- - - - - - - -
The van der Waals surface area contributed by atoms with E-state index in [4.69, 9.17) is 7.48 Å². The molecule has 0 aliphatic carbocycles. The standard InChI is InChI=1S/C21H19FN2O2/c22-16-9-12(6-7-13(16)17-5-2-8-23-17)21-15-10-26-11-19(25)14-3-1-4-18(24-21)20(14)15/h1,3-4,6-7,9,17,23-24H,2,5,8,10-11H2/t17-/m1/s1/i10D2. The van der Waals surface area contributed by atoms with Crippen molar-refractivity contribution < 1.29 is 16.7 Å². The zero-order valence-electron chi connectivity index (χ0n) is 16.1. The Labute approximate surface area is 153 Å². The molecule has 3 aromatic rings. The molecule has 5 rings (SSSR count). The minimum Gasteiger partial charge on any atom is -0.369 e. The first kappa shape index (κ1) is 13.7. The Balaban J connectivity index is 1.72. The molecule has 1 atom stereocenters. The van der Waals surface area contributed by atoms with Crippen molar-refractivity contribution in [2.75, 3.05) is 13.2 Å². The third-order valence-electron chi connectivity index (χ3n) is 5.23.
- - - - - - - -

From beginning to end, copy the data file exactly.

The van der Waals surface area contributed by atoms with E-state index in [4.69, 9.17) is 7.48 Å². The molecule has 0 aliphatic carbocycles. The standard InChI is InChI=1S/C21H19FN2O2/c22-16-9-12(6-7-13(16)17-5-2-8-23-17)21-15-10-26-11-19(25)14-3-1-4-18(24-21)20(14)15/h1,3-4,6-7,9,17,23-24H,2,5,8,10-11H2/t17-/m1/s1/i10D2. The van der Waals surface area contributed by atoms with Crippen molar-refractivity contribution < 1.29 is 16.7 Å². The zero-order valence-electron chi connectivity index (χ0n) is 16.1. The Labute approximate surface area is 153 Å². The molecule has 3 aromatic rings. The molecule has 5 rings (SSSR count). The minimum Gasteiger partial charge on any atom is -0.369 e. The first kappa shape index (κ1) is 13.7. The Balaban J connectivity index is 1.72. The molecule has 1 atom stereocenters. The van der Waals surface area contributed by atoms with Crippen molar-refractivity contribution in [2.75, 3.05) is 13.2 Å². The third-order valence-electron chi connectivity index (χ3n) is 5.23.